Dixon, Pitt basketball need to up recruiting game to compete in ACC


Jamie Dixon and the Panthers need to improve in recruiting to succeed in the ACC. Theo Schwarz | Senior Staff Photographer

There was a time when Pitt basketball could compile northeastern-focused recruiting classes. Unfortunately for Jamie Dixon and the Panthers, that time has passed.

For the majority of Dixon’s tenure as Pitt’s head basketball coach, becoming a regular season force and faltering in the postseason was the standard. The consensus was after a few seasons of this particular heartbreak, eventually, Dixon would break through and make a final four. He was too good of a coach not to.

The last four years, Pitt basketball has flouted those expectations, missing the tournament twice and flaking out early after good — but not great — regular seasons.

Based on recent recruiting, this trend might become the norm.

Recruiting has never been Dixon’s strength. No one in the Pitt community expected him to attract blue chip recruits and snag them from the grasps of Duke or Kentucky. Dixon, instead, has largely built his program on overlooked recruits with chips on their shoulders, who could steadily develop over four or five years.

In his prime years, Dixon constructed Big East Conference-contending teams with these players — many hailing from New York, New Jersey and Philadelphia.

The allure of Pitt for these recruits made sense. As part of the illustrious Big East, they would always claim the spotlight. They’d get to play against teams that were nearby their hometowns or that they grew up watching. And they’d have the opportunity to play at the famed Madison Square Garden during the Big East Tournament.

When Pitt joined the ACC in 2013, though, it lost those selling points.

Playing against St. John’s University in a conference that Pitt helped build up was a major draw for the local New York-based players Dixon was recruiting. Playing in Virginia or North Carolina in a conference Pitt has no history in? Not so much.

With the change in conference, recruiting strategy needed to evolve. Pitt couldn’t focus its recruiting in Big East areas anymore, but instead, it needed to redirect attention to Virginia, North Carolina and other ACC recruiting grounds.

Pitt hasn’t successfully planted any seeds in its new conference’s territory, though.

Its top assistant, Brandin Knight, has connections in New York and New Jersey. Unsurprisingly, he’s only pulled one recruit from the area since joining the ACC ­­— 2015 guard Damon Wilson from New York. He recruited Michael Young, who played in New Jersey but whose roots are in western Pennsylvania.

After Knight, Marlon Williamson serves as Pitt’s second assistant, who Dixon hired in June of 2014. His connections are in Detroit and Chicago, where few schools outside of the area have success recruiting — this difficulty hits harder for a school like Pitt, which only has minimal reach.

Bill Barton, the third assistant, recruits the New England area, where Pitt has never had much success, because of its location.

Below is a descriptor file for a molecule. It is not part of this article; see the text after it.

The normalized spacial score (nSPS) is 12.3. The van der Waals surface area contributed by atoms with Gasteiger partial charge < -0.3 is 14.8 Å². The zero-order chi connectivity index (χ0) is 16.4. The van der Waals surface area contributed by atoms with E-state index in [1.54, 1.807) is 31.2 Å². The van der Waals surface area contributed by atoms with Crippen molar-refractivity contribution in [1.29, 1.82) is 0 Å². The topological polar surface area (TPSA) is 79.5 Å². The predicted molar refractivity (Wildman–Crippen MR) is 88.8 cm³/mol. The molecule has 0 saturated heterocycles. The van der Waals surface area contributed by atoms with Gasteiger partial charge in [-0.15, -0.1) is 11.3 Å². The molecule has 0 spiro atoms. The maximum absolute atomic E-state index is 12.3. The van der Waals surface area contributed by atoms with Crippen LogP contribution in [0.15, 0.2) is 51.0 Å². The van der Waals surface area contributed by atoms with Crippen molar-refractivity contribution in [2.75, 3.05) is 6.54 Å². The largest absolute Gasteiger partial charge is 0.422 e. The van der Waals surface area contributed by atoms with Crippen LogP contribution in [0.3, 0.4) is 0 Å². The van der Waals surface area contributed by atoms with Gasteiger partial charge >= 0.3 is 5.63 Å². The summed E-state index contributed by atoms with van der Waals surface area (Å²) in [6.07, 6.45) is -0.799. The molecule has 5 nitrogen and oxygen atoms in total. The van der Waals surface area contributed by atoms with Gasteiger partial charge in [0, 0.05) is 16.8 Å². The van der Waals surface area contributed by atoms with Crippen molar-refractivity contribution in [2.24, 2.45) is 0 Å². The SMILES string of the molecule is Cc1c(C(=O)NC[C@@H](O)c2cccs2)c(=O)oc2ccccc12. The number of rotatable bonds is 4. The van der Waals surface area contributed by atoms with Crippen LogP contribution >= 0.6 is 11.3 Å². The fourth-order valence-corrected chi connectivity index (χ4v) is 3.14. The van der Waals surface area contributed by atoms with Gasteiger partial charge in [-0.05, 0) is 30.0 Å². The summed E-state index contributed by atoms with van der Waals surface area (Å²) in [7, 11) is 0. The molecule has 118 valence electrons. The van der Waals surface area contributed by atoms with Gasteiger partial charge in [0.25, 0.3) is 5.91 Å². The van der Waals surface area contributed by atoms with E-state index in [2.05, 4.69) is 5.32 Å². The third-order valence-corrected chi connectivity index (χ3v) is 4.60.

And Dixon? He’s the head coach, so most would expect him to be the closer, but he’s from California and went to school in Texas — places where Pitt has no semblance of reach or geographical connection.

That’s not exactly a winning formula, and Pitt has had to pay.

In 2014, Pitt attracted commitments from Ryan Luther and Cameron Johnson — two local, lowly-recruited developmental prospects — Tyrone Haughton — a raw junior college player, who’s since transferred — and Sheldon Jeter — a solid transfer from Vanderbilt.

In its last class, Pitt got Wilson, a nice four-star-type prospect, and Rozelle Nix, another developmental junior college prospect. Missing out on coveted prospects such as Cheick Diallo and Marcus LoVett, forced Dixon to fill out the class with three graduate transfers.

Those are two mediocre recruiting classes, certainly not fitting for a conference-competing team, but not horrible showings. The 2016 class looks like it could be the nail in the coffin for Pitt’s championship hopes in the near future.

More than likely, Dixon will need to bring in five or six players in to the 2016 class — nearly half of Pitt’s 13 allotted scholarships. So far, he only has two, and he has until May 18, 2016, to fill the remaining slots.

Corey Manigault and Justice Kithcart, a forward and guard, respectively, from Virginia are nice starts to the class. They’re both high three-star- or low four-star-type recruits. Williamson was able to get Manigault through past connections while at Massachusetts, while Pitt was one of Kithcart’s best offers.

There are scarce options left on Pitt’s board, though. Players like Temple Gibbs, Cassius Winston, Myles Powell and Lamar Stevens were top targets, but unlikely due to their locations in New Jersey, Detroit and Philadelphia.

These aren’t areas where Pitt can have much success recruiting anymore, so it makes little sense to focus so much attention there. The focus needs to be in ACC territory, an area where Pitt’s only players have come in this class.

Still, inefficient recruiting in the area will leave Pitt picking up the scraps left by its ACC foes. Dixon’s a great coach, but Pitt can’t compete for a championship without the requisite talent. Unless Dixon and his coaching staff can break new ground south of the Mason-Dixon line, Pitt will continue to spiral toward the unremarkable. Pitt’s in the ACC, so it’s time to adapt and start recruiting like it.